Preliminary Analysis Shows January Heat-Related Deaths in Australia Roughly Equal To Bushfire Deaths
A Monash University analysis of the first of two heat waves which struck Victoria, South Australia, and Tasmania indicates that more than 200 people were killed by heat in three days, including approximately one hundred of Melbourne’s citizens.
Professor Neville Nichols, who researches climate variability, impacts, and extremes at the School of Geography and Environmental Science, analyzed death and funeral notices placed on the Monday and Tuesday following the three hottest days of the first heat wave—28-30 January—and found a 45% increase in mortality compared to notices for the previous and following week.
Ambulance Victoria operations manager Paul Holman also reported a doubling of help requests from 800 to 1,600 per day, many of which were exacerbated by power failures in many parts of Melbourne. “Normally we have quite a high resuscitation rate” said Holman, “but a lot of people collapsed and were found dead.”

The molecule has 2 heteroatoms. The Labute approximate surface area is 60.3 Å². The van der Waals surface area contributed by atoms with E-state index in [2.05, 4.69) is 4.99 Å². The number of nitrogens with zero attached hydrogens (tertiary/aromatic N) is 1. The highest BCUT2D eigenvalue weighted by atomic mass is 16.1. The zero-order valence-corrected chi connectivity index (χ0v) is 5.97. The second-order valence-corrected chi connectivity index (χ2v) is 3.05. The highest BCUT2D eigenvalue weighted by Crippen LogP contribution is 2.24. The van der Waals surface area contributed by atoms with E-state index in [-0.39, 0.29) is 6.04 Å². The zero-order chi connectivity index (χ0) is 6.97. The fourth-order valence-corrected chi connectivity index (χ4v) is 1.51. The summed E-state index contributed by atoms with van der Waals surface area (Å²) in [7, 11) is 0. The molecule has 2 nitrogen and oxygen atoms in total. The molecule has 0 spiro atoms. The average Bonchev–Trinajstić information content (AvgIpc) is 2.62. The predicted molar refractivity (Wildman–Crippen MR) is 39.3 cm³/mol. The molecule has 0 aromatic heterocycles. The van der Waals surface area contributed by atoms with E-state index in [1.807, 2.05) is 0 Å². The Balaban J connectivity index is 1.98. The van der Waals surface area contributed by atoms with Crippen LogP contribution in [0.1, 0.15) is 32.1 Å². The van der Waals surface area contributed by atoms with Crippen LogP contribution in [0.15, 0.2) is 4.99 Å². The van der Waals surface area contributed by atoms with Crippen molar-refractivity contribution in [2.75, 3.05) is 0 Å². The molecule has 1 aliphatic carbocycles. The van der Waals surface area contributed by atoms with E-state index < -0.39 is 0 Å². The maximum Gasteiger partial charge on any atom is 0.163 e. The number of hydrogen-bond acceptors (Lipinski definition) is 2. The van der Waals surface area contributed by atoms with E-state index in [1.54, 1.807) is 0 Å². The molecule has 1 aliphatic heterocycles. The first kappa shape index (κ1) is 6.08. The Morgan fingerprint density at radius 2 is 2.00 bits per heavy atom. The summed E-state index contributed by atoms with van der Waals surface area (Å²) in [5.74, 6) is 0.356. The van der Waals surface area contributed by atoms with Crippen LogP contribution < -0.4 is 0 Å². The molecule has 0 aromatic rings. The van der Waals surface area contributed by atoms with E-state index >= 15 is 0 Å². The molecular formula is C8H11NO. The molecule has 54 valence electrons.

While a formal analysis of mortality rates is likely to take months to execute, the actual increase may be higher than Nichols’ figures. Early data from Victoria’s State Coroner Office indicates that the number of deaths reported to the Office were 2.5 times the average during both heat waves.
Professor Nichols co-authored a research paper last year which found that the death rate of persons 65 years of age or older increased 15% to 17% when the average daily temperature rose above 30 ºC (86 ºF). The paper also proposed a simple heat alert system for Melbourne, based on predicted minimum and maximum temperatures.